And then it may be a building that has beautiful finishes on the inside. So let’s say now the building’s leaky, you can work in the foundation area. You can work in the attics, the roof, and you can add insulation and air seal it, but you’re not gonna touch the walls. And let’s say you can touch the windows.
So how are you gonna model what the infiltration starts at and finishes at? Cause you didn’t touch every square foot of the building. And to me, if I’m touching every square foot of the building and we talked about this in the Deep Energy Retrofit Course, then I’m setting a goal that’s equal to my new construction goal.
But in cases where I can’t touch every square foot, I really have to understand – where’s that leak now? And which ones can I deal with? And which ones am I gonna have to let go?
What most clients care about is – and this is just one of my favorite expressions. Where does the next dollar buy the most value? Where does it return the most for you?
So that’s a generalist question. So at least the person that is running the project wants to be able to pull those pieces together, even if they’re working with a number of specialists.
Brit: How many folks are you finding to be generalists these days? Is it lost art? Is there not very many?
Marc: So I have an opinion, like I have on many things, and most of them are wrong.
This past year I was on the content committee for the Northeast Sustainable Energy Association’s (NESEA) Annual Building Energy Boston Conference. And in the old days I used to be on that pretty much every year, but I hadn’t for a long time.
So there were two old guys in this group of maybe 30 people. And I really thought, wow, these young people are so smart and they know so much more at their age than I knew, but they all have jobs.
In October last year, there was a gathering of all the people who had won the NESEA’s Distinguished Service Award. So these are older people, men and women, sort of my generation mostly. And I looked around and I realized that almost everyone there had their own company. Because 40 years ago, if they wanted to do this work, there weren’t jobs. They had to… we kind of invented it. And so when you start your own company and you’re in the early stages of an industry, you have to be a generalist.
So I did a bunch of energy modeling when I was young, but that wasn’t all I did for sure. And now on this team, that’s looking at the school that’s in my town. There’s a young woman who I think is probably really good, who’s an energy modeler and that’s what she does. And I was saying to them, you don’t need to use a really heavy duty energy model for something like this, because there’s a bunch of stuff you can’t get that right as inputs anyway. So you’re really looking at comparative stuff. So I don’t think you need to use what Andrea’s really proposing here. And they said she does it every day. So she’s got all kinds of libraries and she can use that heavy duty tool in a very expedient quick way.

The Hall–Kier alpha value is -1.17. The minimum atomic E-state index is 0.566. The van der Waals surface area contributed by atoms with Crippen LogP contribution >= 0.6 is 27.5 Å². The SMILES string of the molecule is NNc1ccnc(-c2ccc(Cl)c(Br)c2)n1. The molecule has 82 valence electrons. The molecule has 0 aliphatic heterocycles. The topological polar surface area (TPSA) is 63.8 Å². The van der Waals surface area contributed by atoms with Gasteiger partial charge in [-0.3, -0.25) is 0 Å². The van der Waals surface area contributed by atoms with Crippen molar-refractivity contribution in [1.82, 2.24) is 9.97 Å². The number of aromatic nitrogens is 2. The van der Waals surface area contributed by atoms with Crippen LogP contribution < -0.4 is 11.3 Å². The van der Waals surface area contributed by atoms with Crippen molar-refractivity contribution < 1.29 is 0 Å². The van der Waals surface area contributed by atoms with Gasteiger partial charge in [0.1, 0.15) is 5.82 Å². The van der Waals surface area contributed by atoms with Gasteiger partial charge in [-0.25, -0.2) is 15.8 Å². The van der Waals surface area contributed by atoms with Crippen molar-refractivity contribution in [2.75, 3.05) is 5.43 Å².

I never learned that, because I felt like, to use some of those tools, I would have to be doing it 20+ hours a week and I was doing a bunch of other things too. So it’s that. So, yes, I think people are much more specialized.
There weren’t HERS raters right. There wasn’t Building Performance Institute. There wasn’t Passive House – let alone LEED or Living Building Challenge or WELL, and so people have become specialists.
The Living Building Challenge has this very, very rigorous material selection. You can’t use materials that are on this thing called the red list, which includes just about everything that isn’t like metal or wood or masonry. And there’s like a whole subgroup of consultants now that help you get through the red list… like who would’ve thought of that.
And so when I look at a material, when I’m choosing a material in a building assembly, I’m looking at its toxicity, just like them. And I’m thinking about it from the point of view of the people who are manufacturing it or handling it in some way, the people who are putting it in place, the workers, and then the occupants of the building. So there’s really …you have to think about all three of them, because there’s some things that are very benign for the occupants, but are toxic in their manufacture- spray foams, a great example. Foams are a great example – they’re not a problem once in the building in my view. So, I’m looking at toxicity.
I’m looking at where it comes from. I’m looking at its embodied carbon. I’m looking at how it’s going to perform, like what’s its durability. So there’s all these different things that I’m looking at.
Once I become a specialist in material toxicity or embodied carbon, am I looking at any of those other things? And am I recommending materials that are really good at one thing and are going to be poor at another?
Brit, these are not theoretical questions, because the company that I worked for a while here in Martha’s Vineyard, a design build company, built this whole deck. And the structure of the deck was this new, highly touted material that was replacing pressure treated wood. It was a type of wood and a type of treatment and far more benign in terms of toxicity. And seven years later, it was on the ground from decay, and it cost $70,000 to rebuild it.
So the person that’s only looking at toxicity is not taking the whole view. So specialization is a great thing, but has to be managed by generalists.